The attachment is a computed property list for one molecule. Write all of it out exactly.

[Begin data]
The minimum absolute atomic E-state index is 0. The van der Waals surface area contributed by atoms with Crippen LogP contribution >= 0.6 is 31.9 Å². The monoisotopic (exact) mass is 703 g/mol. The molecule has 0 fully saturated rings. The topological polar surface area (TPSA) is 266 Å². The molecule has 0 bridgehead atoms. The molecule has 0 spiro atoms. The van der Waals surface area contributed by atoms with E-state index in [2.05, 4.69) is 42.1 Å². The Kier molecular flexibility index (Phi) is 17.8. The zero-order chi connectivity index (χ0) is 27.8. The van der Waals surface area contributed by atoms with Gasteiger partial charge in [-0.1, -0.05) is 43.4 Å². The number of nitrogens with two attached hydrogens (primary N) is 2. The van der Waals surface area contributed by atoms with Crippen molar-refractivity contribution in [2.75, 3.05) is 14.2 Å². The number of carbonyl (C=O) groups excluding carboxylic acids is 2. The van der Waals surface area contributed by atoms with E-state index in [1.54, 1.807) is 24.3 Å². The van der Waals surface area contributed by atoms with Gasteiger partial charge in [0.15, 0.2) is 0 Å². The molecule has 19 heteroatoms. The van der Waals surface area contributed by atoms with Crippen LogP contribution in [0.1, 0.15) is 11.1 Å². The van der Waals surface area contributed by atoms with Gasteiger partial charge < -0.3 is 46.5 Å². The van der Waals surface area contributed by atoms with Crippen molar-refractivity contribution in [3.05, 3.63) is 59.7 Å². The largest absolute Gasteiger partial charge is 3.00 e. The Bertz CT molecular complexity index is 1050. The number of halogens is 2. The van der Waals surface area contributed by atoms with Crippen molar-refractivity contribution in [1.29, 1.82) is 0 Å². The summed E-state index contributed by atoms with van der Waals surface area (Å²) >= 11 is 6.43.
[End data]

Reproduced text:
The minimum absolute atomic E-state index is 0. The van der Waals surface area contributed by atoms with Crippen LogP contribution >= 0.6 is 31.9 Å². The monoisotopic (exact) mass is 703 g/mol. The molecule has 0 fully saturated rings. The topological polar surface area (TPSA) is 266 Å². The molecule has 0 bridgehead atoms. The molecule has 0 spiro atoms. The van der Waals surface area contributed by atoms with E-state index in [2.05, 4.69) is 42.1 Å². The Kier molecular flexibility index (Phi) is 17.8. The zero-order chi connectivity index (χ0) is 27.8. The van der Waals surface area contributed by atoms with Gasteiger partial charge in [-0.1, -0.05) is 43.4 Å². The number of nitrogens with two attached hydrogens (primary N) is 2. The van der Waals surface area contributed by atoms with Crippen molar-refractivity contribution in [2.75, 3.05) is 14.2 Å². The number of carbonyl (C=O) groups excluding carboxylic acids is 2. The van der Waals surface area contributed by atoms with E-state index in [1.54, 1.807) is 24.3 Å². The van der Waals surface area contributed by atoms with Gasteiger partial charge in [0.15, 0.2) is 0 Å². The molecule has 19 heteroatoms. The van der Waals surface area contributed by atoms with Crippen LogP contribution in [0.1, 0.15) is 11.1 Å². The van der Waals surface area contributed by atoms with Gasteiger partial charge < -0.3 is 46.5 Å². The van der Waals surface area contributed by atoms with Crippen molar-refractivity contribution in [3.05, 3.63) is 59.7 Å². The largest absolute Gasteiger partial charge is 3.00 e. The Bertz CT molecular complexity index is 1050. The number of halogens is 2. The van der Waals surface area contributed by atoms with Crippen molar-refractivity contribution in [1.29, 1.82) is 0 Å². The summed E-state index contributed by atoms with van der Waals surface area (Å²) >= 11 is 6.43.